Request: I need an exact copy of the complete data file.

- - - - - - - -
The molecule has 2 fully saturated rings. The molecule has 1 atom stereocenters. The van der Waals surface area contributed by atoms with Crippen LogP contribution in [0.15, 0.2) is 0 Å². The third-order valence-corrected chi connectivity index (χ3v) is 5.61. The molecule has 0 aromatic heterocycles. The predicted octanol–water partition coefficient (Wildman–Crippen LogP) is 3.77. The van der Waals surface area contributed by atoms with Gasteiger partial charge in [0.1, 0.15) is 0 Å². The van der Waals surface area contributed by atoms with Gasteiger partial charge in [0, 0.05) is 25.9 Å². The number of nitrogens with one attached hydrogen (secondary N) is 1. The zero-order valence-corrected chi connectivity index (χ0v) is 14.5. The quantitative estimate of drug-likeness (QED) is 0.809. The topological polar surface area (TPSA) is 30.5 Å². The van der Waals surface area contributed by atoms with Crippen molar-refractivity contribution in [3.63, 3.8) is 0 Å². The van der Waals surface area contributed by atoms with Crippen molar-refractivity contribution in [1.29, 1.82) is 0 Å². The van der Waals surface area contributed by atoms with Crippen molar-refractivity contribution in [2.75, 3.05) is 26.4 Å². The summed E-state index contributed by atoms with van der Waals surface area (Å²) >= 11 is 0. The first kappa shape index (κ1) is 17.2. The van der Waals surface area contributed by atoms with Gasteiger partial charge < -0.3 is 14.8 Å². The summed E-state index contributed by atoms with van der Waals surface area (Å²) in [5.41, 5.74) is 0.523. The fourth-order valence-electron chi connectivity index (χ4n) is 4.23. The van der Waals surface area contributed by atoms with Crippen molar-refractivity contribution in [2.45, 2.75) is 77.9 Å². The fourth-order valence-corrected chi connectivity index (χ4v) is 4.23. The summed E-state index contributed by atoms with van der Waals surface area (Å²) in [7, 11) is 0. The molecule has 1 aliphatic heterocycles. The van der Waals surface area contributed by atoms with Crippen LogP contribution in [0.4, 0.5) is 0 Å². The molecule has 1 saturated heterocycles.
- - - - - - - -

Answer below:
The molecule has 2 fully saturated rings. The molecule has 1 atom stereocenters. The van der Waals surface area contributed by atoms with Crippen LogP contribution in [0.15, 0.2) is 0 Å². The third-order valence-corrected chi connectivity index (χ3v) is 5.61. The molecule has 0 aromatic heterocycles. The predicted octanol–water partition coefficient (Wildman–Crippen LogP) is 3.77. The van der Waals surface area contributed by atoms with Gasteiger partial charge in [0.1, 0.15) is 0 Å². The van der Waals surface area contributed by atoms with Gasteiger partial charge in [0, 0.05) is 25.9 Å². The number of nitrogens with one attached hydrogen (secondary N) is 1. The zero-order valence-corrected chi connectivity index (χ0v) is 14.5. The quantitative estimate of drug-likeness (QED) is 0.809. The topological polar surface area (TPSA) is 30.5 Å². The van der Waals surface area contributed by atoms with Crippen molar-refractivity contribution in [3.63, 3.8) is 0 Å². The van der Waals surface area contributed by atoms with Crippen molar-refractivity contribution in [1.29, 1.82) is 0 Å². The van der Waals surface area contributed by atoms with Crippen molar-refractivity contribution in [2.75, 3.05) is 26.4 Å². The summed E-state index contributed by atoms with van der Waals surface area (Å²) >= 11 is 0. The first kappa shape index (κ1) is 17.2. The van der Waals surface area contributed by atoms with Gasteiger partial charge < -0.3 is 14.8 Å². The summed E-state index contributed by atoms with van der Waals surface area (Å²) in [5.41, 5.74) is 0.523. The fourth-order valence-electron chi connectivity index (χ4n) is 4.23. The van der Waals surface area contributed by atoms with Crippen molar-refractivity contribution in [2.45, 2.75) is 77.9 Å². The fourth-order valence-corrected chi connectivity index (χ4v) is 4.23. The summed E-state index contributed by atoms with van der Waals surface area (Å²) in [7, 11) is 0. The molecule has 1 aliphatic heterocycles. The van der Waals surface area contributed by atoms with Crippen LogP contribution in [0.4, 0.5) is 0 Å². The molecule has 1 saturated heterocycles.